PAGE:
Speaking of cars, drivers seems to be really polite here. I mean, all of the car drivers, and most of the tank drivers. They don't ignore cyclists, overtaking with a safe margin. Only those tanks are sometimes a bit scary. I think it's because they're not allowed to drive actual tanks in the times of peace, so they have to disguise them as huge cars. You know, just take the gun and caterpillar tracks out, and here you go - your tank is now fully legal to drive it on the roads. But I suppose that deep down there is some frustration, that your beloved war machine is discriminated. So that makes some of the drivers angry, and therefore - they drive fast and in a cyclist-scarying manner. Fortunately there are very few of those, the vast majority is ok.
Few more pictures from the Oak Creek Canyon:
Finally, after exactly 3.5 hours, I'm in Sedona. It consists of very touristy main street, which is actually very nice, and nice and quiet rest of the town. It's small, but it seems to be a perfect base for hiking, running, cycling and so on, as the surroundings are mind-blowing. There are numerous jeep and helicopter touring companies, so even if you're not into sports, you can still see a lot (maybe even more than if you're into sports, as being driven around in a jeep doesn't make you sweat like a pig and effectively blind you).
The main street of Sedona looks like this:
Not-so-main streets look more like that:
I stayed in Sedona for about 2 hours. Took some rest, had lunch, walked around a little bit. Then, before I left, I've done the smartest thing in my life: I went to a bike shop, and asked the guy to inflate my tires properly! Holy shit, that makes a difference! Suddenly my bike moves, I can even cycle uphill! So I set off on my way home, as I was expecting it would take me at least 1-2 hours longer to get back (over 1km up, remember?).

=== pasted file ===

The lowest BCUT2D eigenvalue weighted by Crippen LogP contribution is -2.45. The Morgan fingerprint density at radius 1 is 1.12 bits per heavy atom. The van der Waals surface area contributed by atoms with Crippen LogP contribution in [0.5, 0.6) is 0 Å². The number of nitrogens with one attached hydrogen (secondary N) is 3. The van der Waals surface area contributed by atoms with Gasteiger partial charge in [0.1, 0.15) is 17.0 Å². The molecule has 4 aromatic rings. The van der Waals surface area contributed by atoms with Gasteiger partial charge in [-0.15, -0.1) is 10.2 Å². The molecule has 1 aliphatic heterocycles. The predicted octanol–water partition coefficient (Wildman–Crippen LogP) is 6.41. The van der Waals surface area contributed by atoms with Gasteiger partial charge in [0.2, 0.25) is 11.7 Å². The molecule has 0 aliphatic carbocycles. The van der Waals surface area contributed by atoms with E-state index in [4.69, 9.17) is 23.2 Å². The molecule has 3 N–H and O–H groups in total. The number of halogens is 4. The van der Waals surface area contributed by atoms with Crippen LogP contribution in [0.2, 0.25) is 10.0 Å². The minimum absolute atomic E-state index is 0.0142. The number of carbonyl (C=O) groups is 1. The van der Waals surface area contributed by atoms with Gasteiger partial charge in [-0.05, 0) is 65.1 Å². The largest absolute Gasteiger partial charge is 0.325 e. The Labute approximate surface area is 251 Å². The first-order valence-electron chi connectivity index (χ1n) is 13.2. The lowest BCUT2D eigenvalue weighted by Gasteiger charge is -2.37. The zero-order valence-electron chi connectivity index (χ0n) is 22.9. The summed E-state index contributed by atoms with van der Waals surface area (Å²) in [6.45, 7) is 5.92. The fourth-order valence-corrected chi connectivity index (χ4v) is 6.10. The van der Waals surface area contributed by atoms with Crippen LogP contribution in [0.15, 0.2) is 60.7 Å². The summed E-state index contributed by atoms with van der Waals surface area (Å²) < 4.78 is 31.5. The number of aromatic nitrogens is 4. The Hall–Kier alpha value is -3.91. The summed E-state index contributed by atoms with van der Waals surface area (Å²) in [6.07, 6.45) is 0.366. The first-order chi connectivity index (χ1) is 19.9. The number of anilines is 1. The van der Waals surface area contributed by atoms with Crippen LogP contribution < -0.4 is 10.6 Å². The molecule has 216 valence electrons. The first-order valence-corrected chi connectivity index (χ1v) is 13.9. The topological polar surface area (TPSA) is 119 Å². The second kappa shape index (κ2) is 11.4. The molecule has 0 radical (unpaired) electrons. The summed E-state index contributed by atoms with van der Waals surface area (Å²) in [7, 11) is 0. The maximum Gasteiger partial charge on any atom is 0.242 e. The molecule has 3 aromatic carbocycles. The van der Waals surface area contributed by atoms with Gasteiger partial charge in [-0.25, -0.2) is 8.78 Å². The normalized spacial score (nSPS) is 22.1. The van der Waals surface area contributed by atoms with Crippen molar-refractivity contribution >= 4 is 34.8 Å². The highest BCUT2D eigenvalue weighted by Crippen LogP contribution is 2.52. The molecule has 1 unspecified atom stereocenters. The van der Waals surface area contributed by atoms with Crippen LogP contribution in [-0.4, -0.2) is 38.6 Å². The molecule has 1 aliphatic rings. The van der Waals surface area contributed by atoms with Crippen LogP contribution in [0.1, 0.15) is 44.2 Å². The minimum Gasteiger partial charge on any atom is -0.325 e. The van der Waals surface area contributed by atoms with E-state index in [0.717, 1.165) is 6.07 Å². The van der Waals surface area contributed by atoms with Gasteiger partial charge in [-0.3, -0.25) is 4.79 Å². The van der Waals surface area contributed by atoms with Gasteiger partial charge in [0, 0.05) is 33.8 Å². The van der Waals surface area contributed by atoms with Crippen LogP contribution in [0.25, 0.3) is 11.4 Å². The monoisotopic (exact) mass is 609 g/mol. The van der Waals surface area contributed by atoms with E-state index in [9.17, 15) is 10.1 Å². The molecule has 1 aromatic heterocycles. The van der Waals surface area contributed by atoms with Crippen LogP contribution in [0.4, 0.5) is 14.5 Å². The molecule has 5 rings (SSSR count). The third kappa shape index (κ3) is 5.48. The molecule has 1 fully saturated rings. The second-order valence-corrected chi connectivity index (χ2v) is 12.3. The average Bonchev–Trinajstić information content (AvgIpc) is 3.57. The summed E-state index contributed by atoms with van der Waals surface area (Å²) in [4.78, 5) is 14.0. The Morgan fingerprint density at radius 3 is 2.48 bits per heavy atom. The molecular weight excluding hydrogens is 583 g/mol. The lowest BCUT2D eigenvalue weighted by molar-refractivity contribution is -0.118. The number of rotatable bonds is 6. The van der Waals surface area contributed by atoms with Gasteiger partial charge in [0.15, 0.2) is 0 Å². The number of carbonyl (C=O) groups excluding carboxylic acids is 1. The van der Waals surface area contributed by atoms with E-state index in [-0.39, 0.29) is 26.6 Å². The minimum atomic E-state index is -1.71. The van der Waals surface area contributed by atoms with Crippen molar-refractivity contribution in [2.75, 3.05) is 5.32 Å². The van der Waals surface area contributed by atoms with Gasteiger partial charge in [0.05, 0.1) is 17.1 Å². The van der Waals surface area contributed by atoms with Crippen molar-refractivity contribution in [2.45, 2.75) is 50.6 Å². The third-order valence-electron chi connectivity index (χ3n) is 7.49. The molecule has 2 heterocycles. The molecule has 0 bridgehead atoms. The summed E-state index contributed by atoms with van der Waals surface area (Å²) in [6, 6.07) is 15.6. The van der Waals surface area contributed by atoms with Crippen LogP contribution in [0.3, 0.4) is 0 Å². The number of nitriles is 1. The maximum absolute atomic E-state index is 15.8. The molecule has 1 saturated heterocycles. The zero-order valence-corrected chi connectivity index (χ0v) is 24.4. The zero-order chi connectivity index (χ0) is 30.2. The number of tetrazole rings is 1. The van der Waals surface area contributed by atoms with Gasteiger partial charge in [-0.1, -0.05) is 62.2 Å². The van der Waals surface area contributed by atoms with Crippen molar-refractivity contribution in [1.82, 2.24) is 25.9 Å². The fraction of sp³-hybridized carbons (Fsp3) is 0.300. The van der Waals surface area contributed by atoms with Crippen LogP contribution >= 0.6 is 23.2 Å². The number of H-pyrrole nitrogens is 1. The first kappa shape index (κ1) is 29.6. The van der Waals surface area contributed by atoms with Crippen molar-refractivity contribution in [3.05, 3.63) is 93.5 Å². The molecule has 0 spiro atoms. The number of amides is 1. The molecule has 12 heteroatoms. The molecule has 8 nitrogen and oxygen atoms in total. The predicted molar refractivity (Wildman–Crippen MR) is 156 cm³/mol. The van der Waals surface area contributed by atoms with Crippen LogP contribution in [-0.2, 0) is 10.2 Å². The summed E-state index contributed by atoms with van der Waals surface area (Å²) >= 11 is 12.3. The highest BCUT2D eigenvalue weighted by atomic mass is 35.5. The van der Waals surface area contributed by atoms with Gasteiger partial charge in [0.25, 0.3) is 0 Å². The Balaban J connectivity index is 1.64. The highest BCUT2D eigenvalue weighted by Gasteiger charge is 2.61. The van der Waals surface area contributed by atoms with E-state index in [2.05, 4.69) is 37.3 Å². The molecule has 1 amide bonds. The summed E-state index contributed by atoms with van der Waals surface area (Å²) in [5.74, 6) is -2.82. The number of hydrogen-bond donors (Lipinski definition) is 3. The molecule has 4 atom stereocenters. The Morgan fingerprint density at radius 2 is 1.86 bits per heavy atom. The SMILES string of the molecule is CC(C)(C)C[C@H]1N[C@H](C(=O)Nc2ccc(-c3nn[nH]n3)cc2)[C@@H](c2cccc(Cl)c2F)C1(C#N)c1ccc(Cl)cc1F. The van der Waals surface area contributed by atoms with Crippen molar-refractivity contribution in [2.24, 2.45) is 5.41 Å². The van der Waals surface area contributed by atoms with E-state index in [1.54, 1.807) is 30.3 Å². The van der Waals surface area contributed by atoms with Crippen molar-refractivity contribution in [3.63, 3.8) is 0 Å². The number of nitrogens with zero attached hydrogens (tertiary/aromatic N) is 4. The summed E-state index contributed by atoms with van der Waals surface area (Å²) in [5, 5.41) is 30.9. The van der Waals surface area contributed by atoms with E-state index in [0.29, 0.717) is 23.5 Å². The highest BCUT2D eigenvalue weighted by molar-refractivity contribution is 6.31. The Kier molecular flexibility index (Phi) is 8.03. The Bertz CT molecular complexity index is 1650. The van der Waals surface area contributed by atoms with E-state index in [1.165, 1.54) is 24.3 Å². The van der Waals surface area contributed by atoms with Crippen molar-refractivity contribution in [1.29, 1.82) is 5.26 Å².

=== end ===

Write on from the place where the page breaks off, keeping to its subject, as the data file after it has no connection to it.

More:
The first part was surprisingly good. On my way to Sedona, after I got into the canyon, it was almost all the time downhill. I was really scared I won't be able to make it back. But hey, it seems it's enough to put more air into your tires, and you can even cycle uphills! Finally I got to that super-steep bit, when you have to climb back to the rim of the canyon. That was too much, I started walking. Got lucky here, as whenI was more-less half way through it, some nice guy gave me a lift to the top of the hill. It was maybe 5 minutes in a car, but saved me at least half an hour of climbing.
From that point it was easier, although it was still about 30km to go.
Finally I could see the Humphrey's Peak - the highest mountain in the area. I knew that if I can see it, home is near. And it was. It took me under 4.5 hours back, so actually better than I expected.
It was a hell of a trip. 106km in total, about 1.1km up, and the same down. I think that was the longest bike ride I've ever done. But well worth all the pain. Arizona is beautiful.
PS. Funny addition: that's what list of countries expands to, when you're trying to book a room in Grand Canyon Village:
Apparently not the whole of the USA noticed that they've actually won the Cold War...